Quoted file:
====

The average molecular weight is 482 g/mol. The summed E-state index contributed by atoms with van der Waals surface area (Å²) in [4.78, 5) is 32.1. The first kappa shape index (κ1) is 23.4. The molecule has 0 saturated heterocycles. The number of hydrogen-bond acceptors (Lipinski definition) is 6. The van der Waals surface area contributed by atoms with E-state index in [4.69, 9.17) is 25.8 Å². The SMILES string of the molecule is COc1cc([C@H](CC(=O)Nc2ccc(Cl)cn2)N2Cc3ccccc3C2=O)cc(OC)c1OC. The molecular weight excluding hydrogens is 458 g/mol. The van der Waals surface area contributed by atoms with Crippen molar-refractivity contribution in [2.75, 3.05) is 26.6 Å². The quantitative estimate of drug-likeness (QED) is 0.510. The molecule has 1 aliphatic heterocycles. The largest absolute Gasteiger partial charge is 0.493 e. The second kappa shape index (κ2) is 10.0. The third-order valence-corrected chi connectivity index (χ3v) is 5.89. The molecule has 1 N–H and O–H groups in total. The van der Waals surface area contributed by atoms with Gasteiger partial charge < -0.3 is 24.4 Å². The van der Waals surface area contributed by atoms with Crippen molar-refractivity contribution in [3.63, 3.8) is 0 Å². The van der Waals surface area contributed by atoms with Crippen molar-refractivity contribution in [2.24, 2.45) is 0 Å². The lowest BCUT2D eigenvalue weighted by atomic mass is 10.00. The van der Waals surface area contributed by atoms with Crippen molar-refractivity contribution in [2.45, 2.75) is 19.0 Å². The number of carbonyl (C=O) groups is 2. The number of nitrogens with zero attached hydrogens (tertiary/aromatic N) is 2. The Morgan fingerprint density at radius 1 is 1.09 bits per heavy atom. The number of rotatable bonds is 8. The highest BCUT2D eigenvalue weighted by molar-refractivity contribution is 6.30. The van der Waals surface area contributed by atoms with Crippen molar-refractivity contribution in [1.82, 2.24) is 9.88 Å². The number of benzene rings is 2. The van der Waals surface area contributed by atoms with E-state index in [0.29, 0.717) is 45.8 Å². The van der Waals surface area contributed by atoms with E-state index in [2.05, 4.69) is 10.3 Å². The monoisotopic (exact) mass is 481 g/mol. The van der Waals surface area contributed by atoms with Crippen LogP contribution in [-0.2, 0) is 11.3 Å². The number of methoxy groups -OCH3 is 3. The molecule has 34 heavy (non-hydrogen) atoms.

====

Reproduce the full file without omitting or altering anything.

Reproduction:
The average molecular weight is 482 g/mol. The summed E-state index contributed by atoms with van der Waals surface area (Å²) in [4.78, 5) is 32.1. The first kappa shape index (κ1) is 23.4. The molecule has 0 saturated heterocycles. The number of hydrogen-bond acceptors (Lipinski definition) is 6. The van der Waals surface area contributed by atoms with E-state index in [4.69, 9.17) is 25.8 Å². The SMILES string of the molecule is COc1cc([C@H](CC(=O)Nc2ccc(Cl)cn2)N2Cc3ccccc3C2=O)cc(OC)c1OC. The molecular weight excluding hydrogens is 458 g/mol. The van der Waals surface area contributed by atoms with Crippen molar-refractivity contribution in [2.75, 3.05) is 26.6 Å². The quantitative estimate of drug-likeness (QED) is 0.510. The molecule has 1 aliphatic heterocycles. The largest absolute Gasteiger partial charge is 0.493 e. The second kappa shape index (κ2) is 10.0. The third-order valence-corrected chi connectivity index (χ3v) is 5.89. The molecule has 1 N–H and O–H groups in total. The van der Waals surface area contributed by atoms with Gasteiger partial charge < -0.3 is 24.4 Å². The van der Waals surface area contributed by atoms with Crippen molar-refractivity contribution in [3.63, 3.8) is 0 Å². The van der Waals surface area contributed by atoms with Crippen molar-refractivity contribution in [2.24, 2.45) is 0 Å². The lowest BCUT2D eigenvalue weighted by atomic mass is 10.00. The van der Waals surface area contributed by atoms with Crippen molar-refractivity contribution in [2.45, 2.75) is 19.0 Å². The number of carbonyl (C=O) groups is 2. The number of nitrogens with zero attached hydrogens (tertiary/aromatic N) is 2. The Morgan fingerprint density at radius 1 is 1.09 bits per heavy atom. The number of rotatable bonds is 8. The highest BCUT2D eigenvalue weighted by molar-refractivity contribution is 6.30. The van der Waals surface area contributed by atoms with Crippen molar-refractivity contribution in [1.82, 2.24) is 9.88 Å². The number of benzene rings is 2. The van der Waals surface area contributed by atoms with E-state index in [0.29, 0.717) is 45.8 Å². The van der Waals surface area contributed by atoms with E-state index in [2.05, 4.69) is 10.3 Å². The monoisotopic (exact) mass is 481 g/mol. The van der Waals surface area contributed by atoms with Crippen LogP contribution in [-0.2, 0) is 11.3 Å². The number of methoxy groups -OCH3 is 3. The molecule has 34 heavy (non-hydrogen) atoms.